However, as Melnyk pointed out, Ukraine does not have illusions about being able to radically change the course of official Brazil. Nevertheless, the ambassador believes that Ukraine will still be able to significantly bring its positions closer. A meeting at the level of the presidents of the countries could have helped in this regard.

The meeting between Zelenskyy and Lula was planned to take place on the sidelines of the G7 summit a month ago, but it did not happen. As the Ukrainian side stated, it was due to scheduling differences. Lula has long been invited to Ukraine; however, as the Brazilian President stated, he currently has no plans to visit either Kyiv or Moscow because “Zelenskyy and Putin do not want peace.”

The Latin American diplomatic front

After gaining independence, Ukraine, much like Africa, initially paid little attention to Latin America, while Russia gradually and pragmatically expanded its influence. However, Ukraine cannot ignore the Latin American continent, emphasized Ruslan Spirin, the special representative of the Ukrainian Ministry of Foreign Affairs for Latin America, in a conversation with RBC-Ukraine. Besides being a powerful economic, political, and cultural cluster, Latin America also represents over 50 votes in the UN. The support of Ukrainian resolutions in the UN is fundamental for safeguarding and advancing the Ukrainian position in the global community, Spirin noted.

In addition to diplomatic support, Ukraine needs practical assistance from Latin America (as well as from other countries), be it military or humanitarian aid. While nearly all are willing to provide humanitarian assistance, there are certain difficulties regarding the provision of weapons. For instance, Argentina has already sent over 10 humanitarian aid packages to Ukraine.

Western allies of Ukraine, including the United States and Germany, offered to provide military aid to Ukraine to assist in its defense. For example, Brazil has reserves of projectiles for the Gepard anti-aircraft system, which are essential for protecting Ukrainian airspace.

Argentina refused to share weapons with Ukraine, and Chile, which has German Leopard tanks in its arsenal, agreed to assist only with demining efforts. Mexico, on the other hand, completely declined to provide any aid to Ukraine, as it maintains a stance of neutrality.

The refusal of Latin American countries to offer military assistance to Ukraine is not always related to neutrality or a lack of weapons. For instance, Costa Rica does not have its own army at all. According to Spirin, the issue lies in the unique worldview of Latin American countries. They perceive the world differently and do not wish to intervene in the Russian-Ukrainian war in any way.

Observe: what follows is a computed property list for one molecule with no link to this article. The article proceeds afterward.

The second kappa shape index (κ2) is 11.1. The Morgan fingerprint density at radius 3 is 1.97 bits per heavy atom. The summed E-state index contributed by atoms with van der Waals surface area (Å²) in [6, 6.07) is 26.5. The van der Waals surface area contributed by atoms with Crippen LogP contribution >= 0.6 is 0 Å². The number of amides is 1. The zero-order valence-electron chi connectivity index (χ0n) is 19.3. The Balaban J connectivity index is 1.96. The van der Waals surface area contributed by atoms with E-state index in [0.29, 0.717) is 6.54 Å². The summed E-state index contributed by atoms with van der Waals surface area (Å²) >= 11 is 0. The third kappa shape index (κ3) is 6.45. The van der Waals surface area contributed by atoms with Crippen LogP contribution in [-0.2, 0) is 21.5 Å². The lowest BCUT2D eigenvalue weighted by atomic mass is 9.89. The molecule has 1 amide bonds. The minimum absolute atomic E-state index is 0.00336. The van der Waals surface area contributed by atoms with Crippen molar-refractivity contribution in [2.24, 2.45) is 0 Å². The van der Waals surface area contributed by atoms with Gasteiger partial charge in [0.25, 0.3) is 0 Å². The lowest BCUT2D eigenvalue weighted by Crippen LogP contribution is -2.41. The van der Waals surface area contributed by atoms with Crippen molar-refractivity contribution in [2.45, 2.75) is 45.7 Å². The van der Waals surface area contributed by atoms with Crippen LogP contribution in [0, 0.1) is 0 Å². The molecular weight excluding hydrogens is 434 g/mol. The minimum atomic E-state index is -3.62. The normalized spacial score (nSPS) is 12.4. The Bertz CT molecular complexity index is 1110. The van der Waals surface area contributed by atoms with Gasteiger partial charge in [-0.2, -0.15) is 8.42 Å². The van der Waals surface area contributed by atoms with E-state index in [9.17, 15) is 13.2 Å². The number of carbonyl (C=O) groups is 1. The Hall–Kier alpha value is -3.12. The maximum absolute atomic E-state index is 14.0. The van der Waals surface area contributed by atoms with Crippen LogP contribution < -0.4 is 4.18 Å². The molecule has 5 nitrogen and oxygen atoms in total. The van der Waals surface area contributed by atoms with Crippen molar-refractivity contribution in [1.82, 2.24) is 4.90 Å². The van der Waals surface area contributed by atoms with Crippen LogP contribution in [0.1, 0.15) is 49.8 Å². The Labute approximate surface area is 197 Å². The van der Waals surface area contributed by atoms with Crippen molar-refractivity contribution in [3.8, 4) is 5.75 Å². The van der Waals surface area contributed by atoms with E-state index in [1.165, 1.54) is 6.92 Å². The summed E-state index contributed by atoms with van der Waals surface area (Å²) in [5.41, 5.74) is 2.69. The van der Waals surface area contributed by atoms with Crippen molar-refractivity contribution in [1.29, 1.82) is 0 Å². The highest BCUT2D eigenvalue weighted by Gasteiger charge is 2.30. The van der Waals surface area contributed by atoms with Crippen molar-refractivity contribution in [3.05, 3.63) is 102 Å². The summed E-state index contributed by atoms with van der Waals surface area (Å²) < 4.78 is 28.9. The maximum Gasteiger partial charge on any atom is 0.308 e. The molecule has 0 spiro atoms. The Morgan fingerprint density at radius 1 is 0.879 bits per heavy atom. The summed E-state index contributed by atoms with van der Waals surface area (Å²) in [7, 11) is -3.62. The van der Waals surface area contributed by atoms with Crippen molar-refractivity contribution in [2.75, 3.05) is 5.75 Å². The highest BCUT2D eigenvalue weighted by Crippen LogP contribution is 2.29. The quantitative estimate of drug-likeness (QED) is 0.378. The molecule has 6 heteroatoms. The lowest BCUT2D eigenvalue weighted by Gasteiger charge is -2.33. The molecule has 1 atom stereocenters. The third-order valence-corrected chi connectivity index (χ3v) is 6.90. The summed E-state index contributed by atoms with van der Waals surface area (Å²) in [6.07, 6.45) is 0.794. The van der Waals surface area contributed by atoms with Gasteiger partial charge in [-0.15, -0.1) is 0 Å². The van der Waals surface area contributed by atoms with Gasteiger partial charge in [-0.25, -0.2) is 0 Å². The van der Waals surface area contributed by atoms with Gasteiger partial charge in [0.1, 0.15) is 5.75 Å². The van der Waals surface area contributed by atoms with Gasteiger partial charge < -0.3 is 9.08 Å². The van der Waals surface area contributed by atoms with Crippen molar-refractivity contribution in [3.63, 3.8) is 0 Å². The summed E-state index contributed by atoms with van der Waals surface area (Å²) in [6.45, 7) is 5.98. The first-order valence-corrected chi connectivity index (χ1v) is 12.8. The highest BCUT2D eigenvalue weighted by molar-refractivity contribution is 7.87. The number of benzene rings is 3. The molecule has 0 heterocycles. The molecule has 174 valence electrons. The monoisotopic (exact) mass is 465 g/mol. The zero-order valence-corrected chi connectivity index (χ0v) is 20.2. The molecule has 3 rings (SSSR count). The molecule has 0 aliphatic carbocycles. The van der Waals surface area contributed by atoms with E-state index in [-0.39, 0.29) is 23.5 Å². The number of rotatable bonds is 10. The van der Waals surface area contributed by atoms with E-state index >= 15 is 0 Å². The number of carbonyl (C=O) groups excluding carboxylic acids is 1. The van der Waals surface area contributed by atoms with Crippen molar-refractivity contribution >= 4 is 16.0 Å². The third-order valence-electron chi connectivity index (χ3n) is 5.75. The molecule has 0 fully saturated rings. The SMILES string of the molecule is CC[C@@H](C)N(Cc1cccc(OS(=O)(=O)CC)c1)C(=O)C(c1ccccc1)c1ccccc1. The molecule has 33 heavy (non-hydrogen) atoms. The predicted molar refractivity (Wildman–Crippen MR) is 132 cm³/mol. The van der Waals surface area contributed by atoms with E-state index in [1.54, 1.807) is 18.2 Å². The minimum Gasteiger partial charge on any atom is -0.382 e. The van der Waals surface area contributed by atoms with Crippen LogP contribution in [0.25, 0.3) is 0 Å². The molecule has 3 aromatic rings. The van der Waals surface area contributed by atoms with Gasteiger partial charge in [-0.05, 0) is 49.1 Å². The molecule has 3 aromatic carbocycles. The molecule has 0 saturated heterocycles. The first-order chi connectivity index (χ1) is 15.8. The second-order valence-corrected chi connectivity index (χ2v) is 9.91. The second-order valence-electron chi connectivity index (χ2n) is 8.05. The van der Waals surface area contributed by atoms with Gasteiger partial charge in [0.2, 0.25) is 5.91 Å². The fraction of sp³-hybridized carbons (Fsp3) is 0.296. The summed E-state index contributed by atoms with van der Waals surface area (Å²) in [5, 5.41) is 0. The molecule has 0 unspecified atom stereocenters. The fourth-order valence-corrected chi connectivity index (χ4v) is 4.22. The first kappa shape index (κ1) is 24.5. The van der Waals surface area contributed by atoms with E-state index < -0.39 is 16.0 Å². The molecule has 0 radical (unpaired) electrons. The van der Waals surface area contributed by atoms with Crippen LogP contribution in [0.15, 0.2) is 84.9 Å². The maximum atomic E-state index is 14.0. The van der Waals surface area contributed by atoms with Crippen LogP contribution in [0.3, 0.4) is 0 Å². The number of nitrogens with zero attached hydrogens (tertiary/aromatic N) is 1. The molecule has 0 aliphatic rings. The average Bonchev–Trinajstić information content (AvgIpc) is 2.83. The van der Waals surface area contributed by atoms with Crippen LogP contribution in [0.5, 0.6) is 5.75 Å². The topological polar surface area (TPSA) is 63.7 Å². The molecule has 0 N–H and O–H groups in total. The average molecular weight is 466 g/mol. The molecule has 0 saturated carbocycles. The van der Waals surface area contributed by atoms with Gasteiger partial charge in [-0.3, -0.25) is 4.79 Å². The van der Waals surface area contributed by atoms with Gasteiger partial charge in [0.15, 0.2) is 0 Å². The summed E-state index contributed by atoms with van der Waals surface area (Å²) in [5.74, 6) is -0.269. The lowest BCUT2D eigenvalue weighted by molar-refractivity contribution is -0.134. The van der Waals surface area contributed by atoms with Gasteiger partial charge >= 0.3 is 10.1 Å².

However, one should not forget about the Russian lobby in this region. Russia holds a quantitative advantage not only on the battlefield but also on the diplomatic front. Since the days of the Soviet Union, Russians have been working to expand their influence in Latin America, successfully building an extensive diplomatic network of embassies, trade missions, consulates, and general consulates. Russia has embassies in more than 20 Latin American countries, while Ukraine has only five.

Furthermore, Russians spread their influence through students who become agents of influence upon returning home, corrupt politicians, journalists, bloggers, their own Spanish-language television channels and media outlets, and even overseas branches of the Russian Orthodox Church.

“All of this can compete with what Ukraine can afford. We have five embassies there, with not 25 diplomats working in each, but only 3 or 5. Can you imagine the difference and the workload on each person and embassy? Clearly, we have an imbalance,” emphasized Ruslan Spіrіn.

Therefore, on the diplomatic front, Ukraine also needs the support of its partners. At the end of June, a meeting of representatives from the Global South with Western partners of Ukraine was held in Denmark, initiated by Kyiv. Brazil, among others, participated in the meeting, which was dedicated to discussing the Ukrainian peace formula. They also discussed the organization of the Global Peace Summit, in which Kyiv hopes to see countries from Latin America participating.

Ukraine is also working on its first strategy for relations with Latin America. This is the second similar document for the regions of the Global South, with the first one being the African strategy approved in 2022. As Spіrіn explained, the President instructed the development of the Latin American strategy at the end of last year, and the work on it is now nearing completion.

“It will be a comprehensive document that covers all spheres and sets the goals of foreign policy for the coming years. We have an ambitious plan to expand our diplomatic resources. This requires funding and a lot of preparatory work. But it needs to be done because we understand that the imbalance is extraordinary. Just as we need additional weapons on the battlefield, we also need additional soldiers — our diplomats — in these countries,” said the special representative of the Ministry of Foreign Affairs of Ukraine.

In order to improve diplomatic relations and convince the countries in the region to stand on the Ukrainian side, Kyiv also aims to hold a Ukraine-Latin America Summit. At least, President Zelenskyy mentioned this intention in February. In June, the Ukrainian President expressed his desire to visit countries in Latin America to meet face-to-face with their leaders.

However, Zelenskyy’s visit is unlikely to happen before Foreign Minister Kuleba’s announced Latin American tour, as is customary in diplomacy, groundwork needs to be prepared for high-level meetings. The Ukrainian minister’s tour is scheduled for the second half of 2023, but as stated by the spokesperson of the Ministry of Foreign Affairs, Oleg Nikolenko, there are currently no specifics regarding this matter.

Despite the power imbalance on the diplomatic “front,” Ukraine still manages to convey the truth about the war to Latin American countries. This is evident, for example, in the voting at the UN General Assembly. However, in order to transition to a diplomatic “counteroffensive,” Ukraine still needs a lot of time and significant resources.

Originally posted by Dmytro Levytskyy on RBC-Ukraine. Translated and edited by the UaPosition – Ukrainian news and analytics website

See also: The battle for the South. Why Africa supports Russia and how Ukraine plans to change it